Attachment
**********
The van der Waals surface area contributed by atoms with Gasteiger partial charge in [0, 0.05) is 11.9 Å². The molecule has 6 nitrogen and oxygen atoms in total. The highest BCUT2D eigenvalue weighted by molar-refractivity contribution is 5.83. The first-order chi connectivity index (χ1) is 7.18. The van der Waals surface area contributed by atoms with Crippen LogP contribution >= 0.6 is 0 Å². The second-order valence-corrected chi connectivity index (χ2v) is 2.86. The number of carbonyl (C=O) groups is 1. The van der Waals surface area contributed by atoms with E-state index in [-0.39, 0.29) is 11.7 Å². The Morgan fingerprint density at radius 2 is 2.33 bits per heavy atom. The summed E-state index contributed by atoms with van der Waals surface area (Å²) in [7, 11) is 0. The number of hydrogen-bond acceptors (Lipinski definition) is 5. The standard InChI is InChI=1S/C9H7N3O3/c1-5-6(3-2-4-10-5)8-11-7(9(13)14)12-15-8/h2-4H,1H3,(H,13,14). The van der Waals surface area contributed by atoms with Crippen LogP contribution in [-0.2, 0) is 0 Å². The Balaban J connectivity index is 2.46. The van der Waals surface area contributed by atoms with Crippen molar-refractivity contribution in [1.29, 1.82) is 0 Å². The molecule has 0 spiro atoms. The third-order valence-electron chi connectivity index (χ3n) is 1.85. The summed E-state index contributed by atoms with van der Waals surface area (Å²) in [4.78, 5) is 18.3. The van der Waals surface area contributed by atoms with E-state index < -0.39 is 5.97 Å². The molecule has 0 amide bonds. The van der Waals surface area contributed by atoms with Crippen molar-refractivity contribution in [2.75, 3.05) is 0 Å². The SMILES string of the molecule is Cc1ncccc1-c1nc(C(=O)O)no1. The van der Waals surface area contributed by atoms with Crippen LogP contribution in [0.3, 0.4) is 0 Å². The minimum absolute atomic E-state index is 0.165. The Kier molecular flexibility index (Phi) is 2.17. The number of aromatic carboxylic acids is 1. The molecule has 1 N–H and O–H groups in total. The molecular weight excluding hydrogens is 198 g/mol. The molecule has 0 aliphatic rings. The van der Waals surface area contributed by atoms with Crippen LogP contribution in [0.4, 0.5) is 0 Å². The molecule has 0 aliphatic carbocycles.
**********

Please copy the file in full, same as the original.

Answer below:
The van der Waals surface area contributed by atoms with Gasteiger partial charge in [0, 0.05) is 11.9 Å². The molecule has 6 nitrogen and oxygen atoms in total. The highest BCUT2D eigenvalue weighted by molar-refractivity contribution is 5.83. The first-order chi connectivity index (χ1) is 7.18. The van der Waals surface area contributed by atoms with Crippen LogP contribution >= 0.6 is 0 Å². The second-order valence-corrected chi connectivity index (χ2v) is 2.86. The number of carbonyl (C=O) groups is 1. The van der Waals surface area contributed by atoms with E-state index in [-0.39, 0.29) is 11.7 Å². The Morgan fingerprint density at radius 2 is 2.33 bits per heavy atom. The summed E-state index contributed by atoms with van der Waals surface area (Å²) in [7, 11) is 0. The number of hydrogen-bond acceptors (Lipinski definition) is 5. The standard InChI is InChI=1S/C9H7N3O3/c1-5-6(3-2-4-10-5)8-11-7(9(13)14)12-15-8/h2-4H,1H3,(H,13,14). The van der Waals surface area contributed by atoms with Crippen LogP contribution in [-0.2, 0) is 0 Å². The Balaban J connectivity index is 2.46. The van der Waals surface area contributed by atoms with Crippen molar-refractivity contribution in [1.29, 1.82) is 0 Å². The molecule has 0 spiro atoms. The third-order valence-electron chi connectivity index (χ3n) is 1.85. The summed E-state index contributed by atoms with van der Waals surface area (Å²) in [4.78, 5) is 18.3. The van der Waals surface area contributed by atoms with E-state index < -0.39 is 5.97 Å². The molecule has 0 amide bonds. The van der Waals surface area contributed by atoms with Crippen molar-refractivity contribution in [2.75, 3.05) is 0 Å². The SMILES string of the molecule is Cc1ncccc1-c1nc(C(=O)O)no1. The van der Waals surface area contributed by atoms with Crippen LogP contribution in [0.3, 0.4) is 0 Å². The minimum absolute atomic E-state index is 0.165. The Kier molecular flexibility index (Phi) is 2.17. The number of aromatic carboxylic acids is 1. The molecule has 1 N–H and O–H groups in total. The molecular weight excluding hydrogens is 198 g/mol. The molecule has 0 aliphatic rings. The van der Waals surface area contributed by atoms with Crippen LogP contribution in [0.4, 0.5) is 0 Å². The molecule has 0 aliphatic carbocycles.